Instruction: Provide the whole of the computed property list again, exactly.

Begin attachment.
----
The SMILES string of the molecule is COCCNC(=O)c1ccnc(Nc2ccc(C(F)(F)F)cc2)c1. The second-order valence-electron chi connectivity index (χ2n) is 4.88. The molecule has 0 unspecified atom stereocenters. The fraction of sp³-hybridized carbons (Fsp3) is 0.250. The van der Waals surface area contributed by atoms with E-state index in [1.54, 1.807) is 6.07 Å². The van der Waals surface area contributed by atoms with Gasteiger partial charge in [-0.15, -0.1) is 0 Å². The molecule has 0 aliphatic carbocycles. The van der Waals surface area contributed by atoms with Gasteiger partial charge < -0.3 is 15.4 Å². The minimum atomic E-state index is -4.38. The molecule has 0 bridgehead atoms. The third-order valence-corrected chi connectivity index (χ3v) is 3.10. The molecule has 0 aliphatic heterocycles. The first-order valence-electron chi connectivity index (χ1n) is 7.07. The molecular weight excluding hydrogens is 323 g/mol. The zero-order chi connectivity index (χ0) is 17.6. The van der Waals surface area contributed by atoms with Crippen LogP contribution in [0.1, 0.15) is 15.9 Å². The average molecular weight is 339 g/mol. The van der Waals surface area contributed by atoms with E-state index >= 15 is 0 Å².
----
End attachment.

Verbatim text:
The SMILES string of the molecule is COCCNC(=O)c1ccnc(Nc2ccc(C(F)(F)F)cc2)c1. The second-order valence-electron chi connectivity index (χ2n) is 4.88. The molecule has 0 unspecified atom stereocenters. The fraction of sp³-hybridized carbons (Fsp3) is 0.250. The van der Waals surface area contributed by atoms with E-state index in [1.54, 1.807) is 6.07 Å². The van der Waals surface area contributed by atoms with Gasteiger partial charge in [-0.15, -0.1) is 0 Å². The molecule has 0 aliphatic carbocycles. The van der Waals surface area contributed by atoms with Gasteiger partial charge < -0.3 is 15.4 Å². The minimum atomic E-state index is -4.38. The molecule has 0 bridgehead atoms. The third-order valence-corrected chi connectivity index (χ3v) is 3.10. The molecule has 0 aliphatic heterocycles. The first-order valence-electron chi connectivity index (χ1n) is 7.07. The molecular weight excluding hydrogens is 323 g/mol. The zero-order chi connectivity index (χ0) is 17.6. The van der Waals surface area contributed by atoms with Crippen LogP contribution in [0.1, 0.15) is 15.9 Å². The average molecular weight is 339 g/mol. The van der Waals surface area contributed by atoms with E-state index >= 15 is 0 Å².